Los Angeles Jewish Community to Finance Research Project on Arabs
Menu JTA Search

Los Angeles Jewish Community to Finance Research Project on Arabs

Download PDF for this date

A research project aimed at improving the study and future work performance of Israeli Arab students by giving them a sense of belonging, will receive the first Max Mitchell Achievement Award totaling $10,000, made through the Jewish Federation-Council’s Community Foundation, it was announced here today.

The two-year project was conceived and proposed by Carl Frankenstein, professor of special education at the Hebrew University’s School of Education in Israel. Frankenstein was selected from among four finalists from Technion and Hebrew University, according to Victor Carter, award committee chairman and president of the Jewish Community Foundation board of trustees.

Lack of the feeling of belonging, stated the research proposal, is the source of much resentment and frustration among the Arabs of Israel. This condition stems from a conviction encouraged by Arab bloc propaganda, that their present status as a minority in Israel is not final.

Mr. Frankenstein calls living on the basis of such hopes a “provisional existence” which limits not only man’s potentials for creative self-expression and satisfaction from achievement, but also the ability to behave intelligently. He asks: “Can the prospect of participating in some form of creative achievement and service provide the individual with a feeling of belonging?”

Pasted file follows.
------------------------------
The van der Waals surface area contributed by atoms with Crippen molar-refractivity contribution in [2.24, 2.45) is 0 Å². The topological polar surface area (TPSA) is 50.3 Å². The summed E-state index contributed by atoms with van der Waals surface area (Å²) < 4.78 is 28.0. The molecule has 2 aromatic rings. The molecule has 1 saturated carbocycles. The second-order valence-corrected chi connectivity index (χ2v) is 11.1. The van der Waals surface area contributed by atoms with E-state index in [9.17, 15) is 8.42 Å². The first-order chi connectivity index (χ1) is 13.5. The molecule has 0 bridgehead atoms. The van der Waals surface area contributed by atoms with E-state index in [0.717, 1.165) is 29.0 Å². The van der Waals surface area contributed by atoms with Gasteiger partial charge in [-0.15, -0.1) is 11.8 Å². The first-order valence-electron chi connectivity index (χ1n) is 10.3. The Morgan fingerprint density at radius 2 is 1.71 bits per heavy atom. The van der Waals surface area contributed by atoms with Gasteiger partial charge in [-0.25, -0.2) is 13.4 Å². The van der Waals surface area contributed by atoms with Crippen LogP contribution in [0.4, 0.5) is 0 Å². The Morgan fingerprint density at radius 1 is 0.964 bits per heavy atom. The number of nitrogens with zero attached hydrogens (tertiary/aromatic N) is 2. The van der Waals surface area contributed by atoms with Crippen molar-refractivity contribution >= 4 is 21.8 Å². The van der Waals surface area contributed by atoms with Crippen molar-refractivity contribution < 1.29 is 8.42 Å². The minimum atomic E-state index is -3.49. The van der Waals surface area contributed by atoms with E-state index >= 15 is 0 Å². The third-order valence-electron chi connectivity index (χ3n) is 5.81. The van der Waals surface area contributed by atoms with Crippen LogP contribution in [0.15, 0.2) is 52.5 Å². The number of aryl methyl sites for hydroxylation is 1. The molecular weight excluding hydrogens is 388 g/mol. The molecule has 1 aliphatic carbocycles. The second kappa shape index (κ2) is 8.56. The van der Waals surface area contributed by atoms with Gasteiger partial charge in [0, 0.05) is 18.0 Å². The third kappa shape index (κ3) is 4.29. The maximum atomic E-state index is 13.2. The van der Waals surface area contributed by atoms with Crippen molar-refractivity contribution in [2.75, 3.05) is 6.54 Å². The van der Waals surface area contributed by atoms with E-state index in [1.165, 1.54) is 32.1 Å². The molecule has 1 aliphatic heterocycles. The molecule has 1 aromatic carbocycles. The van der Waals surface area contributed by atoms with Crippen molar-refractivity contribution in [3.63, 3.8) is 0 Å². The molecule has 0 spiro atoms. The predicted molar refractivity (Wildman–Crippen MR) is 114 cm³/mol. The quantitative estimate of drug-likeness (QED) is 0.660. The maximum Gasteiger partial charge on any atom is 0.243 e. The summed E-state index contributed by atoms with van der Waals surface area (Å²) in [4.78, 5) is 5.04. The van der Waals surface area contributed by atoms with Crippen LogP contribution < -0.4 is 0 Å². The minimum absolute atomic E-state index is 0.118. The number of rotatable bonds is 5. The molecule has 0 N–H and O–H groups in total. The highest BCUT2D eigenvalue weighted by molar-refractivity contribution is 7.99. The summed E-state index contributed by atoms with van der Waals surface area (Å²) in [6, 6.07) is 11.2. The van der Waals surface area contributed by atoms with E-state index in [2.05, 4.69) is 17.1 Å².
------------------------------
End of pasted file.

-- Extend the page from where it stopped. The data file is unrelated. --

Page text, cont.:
Intensive case studies, it is hoped, will aid in the understanding and interpretation of minority psychology in general and Israeli Arabs in particular. Main purpose is to translate these psychological findings into educational conclusion; to try out methods at various levels of development and learning, to counteract the destructive impact of “provisional existence”.

The Max Mitchell Achievement Award was founded this year in the form of a trust fund administered by the Jewish Community Foundation. It provided $5,000 for each academic year of 1965-66 and 1966-67 at Hebrew University or Technion, for a scholarship or research grant which promises to result in “an outstanding contribution to the State of Israel.”

Founding Funders

The digitization of the JTA Archive would not have been possible without the generous support of the following donors:
  • The Gottesman Fund
  • Righteous Persons Foundation
  • Charles H. Revson Foundation
  • Elisa Spungen Bildner and Robert Bildner, in honor of Norma Spungen
  • George S. Blumenthal
  • Grace and Scott Offen Charitable Fund